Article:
To the Left, the image of the philosopher represents what it mostly detests in its inner realm: liberalism; placing the values of tradition, and of history itself, ahead of an abstract “progress” and a bewitching utopianism; excellence, elitism and cultural aristocracy; a non-rationalist vital reason; individualism; an ungovernable and indomitable free spirit, resistant to pressure groups and averse to comradeship. To the Left, Ortega is not one of theirs, and that is enough reason for exclusion, and even more so, for mockery and discredit.
The Right, for its part, distrusts Ortega. They hold many reservations in addition to those that inhabit the left. However, conservatives do not consider Ortega one of their own either, as a person who can be trusted in the way God commands. The secularism that Ortega practised – and perhaps his desire to live outside Catholicism (“acatólicamente”, in the words of the philosopher himself), even though respecting other people’s religious beliefs – his transient republicanism, and the radicalism of his philosophical ideas, were never enough for some (the socialists), while for others (the conservatives) they were too much. What concerns the right most regarding Ortega’s funeral? To declare that Ortega had died in a Christian way. Just so he could be forgiven and rehabilitated. For those who never lose hope of converting Ortega (to Christianity), it is never too late.
Revolutionize Ortega. Rehabilitate Ortega. Convert Ortega. Save Ortega. The ones and the others. It is a disgrace not just of those times but of all times, when minions want to set the tone for greats, the minister (politics) aspires to command the magister (thought), the disciple tells the teacher what to say and do; or else, one ends up being rejected and denigrated. This phenomenon, the revolt of the masses, happens in a country where the notion of intellectual recognition and moral respect is absent. This happens because we fail to appreciate what we have, or that which has value. This happens when the idea of value degenerates.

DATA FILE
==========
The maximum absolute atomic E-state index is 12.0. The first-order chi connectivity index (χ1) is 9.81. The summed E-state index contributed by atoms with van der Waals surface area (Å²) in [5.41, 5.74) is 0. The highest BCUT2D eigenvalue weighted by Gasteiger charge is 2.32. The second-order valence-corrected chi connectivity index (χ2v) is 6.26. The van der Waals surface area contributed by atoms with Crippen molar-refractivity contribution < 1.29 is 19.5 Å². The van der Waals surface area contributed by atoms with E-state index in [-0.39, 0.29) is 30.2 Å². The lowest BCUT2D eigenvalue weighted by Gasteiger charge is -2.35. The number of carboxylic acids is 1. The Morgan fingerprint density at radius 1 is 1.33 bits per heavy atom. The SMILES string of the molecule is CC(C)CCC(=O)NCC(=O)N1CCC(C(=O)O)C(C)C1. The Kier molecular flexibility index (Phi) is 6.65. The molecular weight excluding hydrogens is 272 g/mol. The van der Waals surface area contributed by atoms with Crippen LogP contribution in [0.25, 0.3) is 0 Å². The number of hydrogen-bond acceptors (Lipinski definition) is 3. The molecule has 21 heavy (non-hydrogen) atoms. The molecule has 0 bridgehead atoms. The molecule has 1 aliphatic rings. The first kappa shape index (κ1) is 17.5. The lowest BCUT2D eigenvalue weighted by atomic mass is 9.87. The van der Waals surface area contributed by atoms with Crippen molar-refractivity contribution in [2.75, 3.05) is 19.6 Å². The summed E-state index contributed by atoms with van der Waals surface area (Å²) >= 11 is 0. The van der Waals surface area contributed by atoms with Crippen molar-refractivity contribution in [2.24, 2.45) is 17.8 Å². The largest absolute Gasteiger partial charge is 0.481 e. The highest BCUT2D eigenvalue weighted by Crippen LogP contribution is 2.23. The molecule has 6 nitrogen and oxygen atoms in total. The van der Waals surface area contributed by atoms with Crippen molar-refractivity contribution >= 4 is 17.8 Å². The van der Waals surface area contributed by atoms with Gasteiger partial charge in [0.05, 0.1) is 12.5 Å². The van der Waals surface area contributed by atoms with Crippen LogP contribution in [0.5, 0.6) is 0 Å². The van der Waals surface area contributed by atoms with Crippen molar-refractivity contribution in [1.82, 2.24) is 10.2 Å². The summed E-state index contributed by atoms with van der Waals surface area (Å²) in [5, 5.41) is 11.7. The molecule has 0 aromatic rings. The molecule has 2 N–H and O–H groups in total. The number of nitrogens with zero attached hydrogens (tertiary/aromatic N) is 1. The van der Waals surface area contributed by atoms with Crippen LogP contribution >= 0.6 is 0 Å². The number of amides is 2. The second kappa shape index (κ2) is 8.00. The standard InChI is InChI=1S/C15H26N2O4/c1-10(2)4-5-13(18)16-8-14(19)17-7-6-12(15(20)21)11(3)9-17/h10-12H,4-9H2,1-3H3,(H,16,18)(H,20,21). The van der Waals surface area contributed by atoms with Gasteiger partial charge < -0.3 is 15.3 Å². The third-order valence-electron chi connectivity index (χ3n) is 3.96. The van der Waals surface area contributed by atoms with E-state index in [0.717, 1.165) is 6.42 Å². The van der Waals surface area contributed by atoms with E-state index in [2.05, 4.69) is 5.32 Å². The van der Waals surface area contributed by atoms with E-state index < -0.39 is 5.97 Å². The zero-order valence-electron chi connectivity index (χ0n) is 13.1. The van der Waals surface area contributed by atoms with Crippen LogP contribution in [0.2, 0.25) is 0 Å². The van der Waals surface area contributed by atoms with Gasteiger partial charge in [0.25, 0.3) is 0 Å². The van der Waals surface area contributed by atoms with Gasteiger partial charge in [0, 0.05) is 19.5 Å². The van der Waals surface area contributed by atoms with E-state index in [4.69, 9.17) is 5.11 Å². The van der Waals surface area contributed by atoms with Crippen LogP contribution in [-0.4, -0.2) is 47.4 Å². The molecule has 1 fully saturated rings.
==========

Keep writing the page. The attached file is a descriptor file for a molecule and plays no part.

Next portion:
Ortega y Gasset produces a rigorous and magnificent thought, and, if this were not enough, he expounds it in an elegant style. Reading Ortega is a unique intellectual experience, which cultivates the spirit and extends the thresholds of intelligence. For his greater merit, his pages flow with joy and great pleasure. And on top of that, in a Spanish that is precise and exuberant.
For better or for worse, Ortega was a unique thinker. Because of that, there were many times when he was left alone. Consequently, Spanish thought became an orphan with his death. Ortega used to say about himself, with false modesty (great men can never be false or modest), that he was no more than an “aristocrat in the small square” (“aristócrata en la plazuela”), thus summarizing his vocation as the kind of philosopher who, without concessions, and while preserving his character and dignity, rose to the platform of public life, eager to be heard and understood. But alas, for the obstinate egalitarianists, this talk of aristocracy is an insurmountable handicap; while to the sectarianists of the stage and the armchair, like those of the alleyway and the little square, this talk of “aristocracy” resonates like a demerit, incompatible with modesty and submission.
In 1932, on the occasion of the first centenary of the death of J. W. Goethe, Ortega was asked by a German friend to write a text celebrating the great poet. Ortega complied with the essay Pidiendo un Goethe desde dentro (Calling for a Goethe from within). In it, he affirms that he is not a suitable person to deliver such a homage, for the Germans themselves are the ones called to revive the intellectual legacy of the master and to put him in his place. Well, here is a similar mission for the Spanish, to recover the philosopher’s memory: calling for an Ortega from within, from the sincere heart, from the deep reason. And this means asking this of all Spaniards, for his memory and his saving cannot come from anyone else.
The present essay is a chapter from R R Genovés book La riqueza da libertad (The Wealth of Liberty), 2016. ISBN e-book 978-84-608-6112-6, available at Amazon.
© F R Genovés
Translator: Jo Pires-O’Brien (UK)
Revisers: H Kirby, CMOB (UK)
Genovés, Fernando Rodriguez. An Ortega from within. PortVitoria, UK, v.16, Jan-Jun, 2018. ISSN 20448236, http://www.portvitoria.com/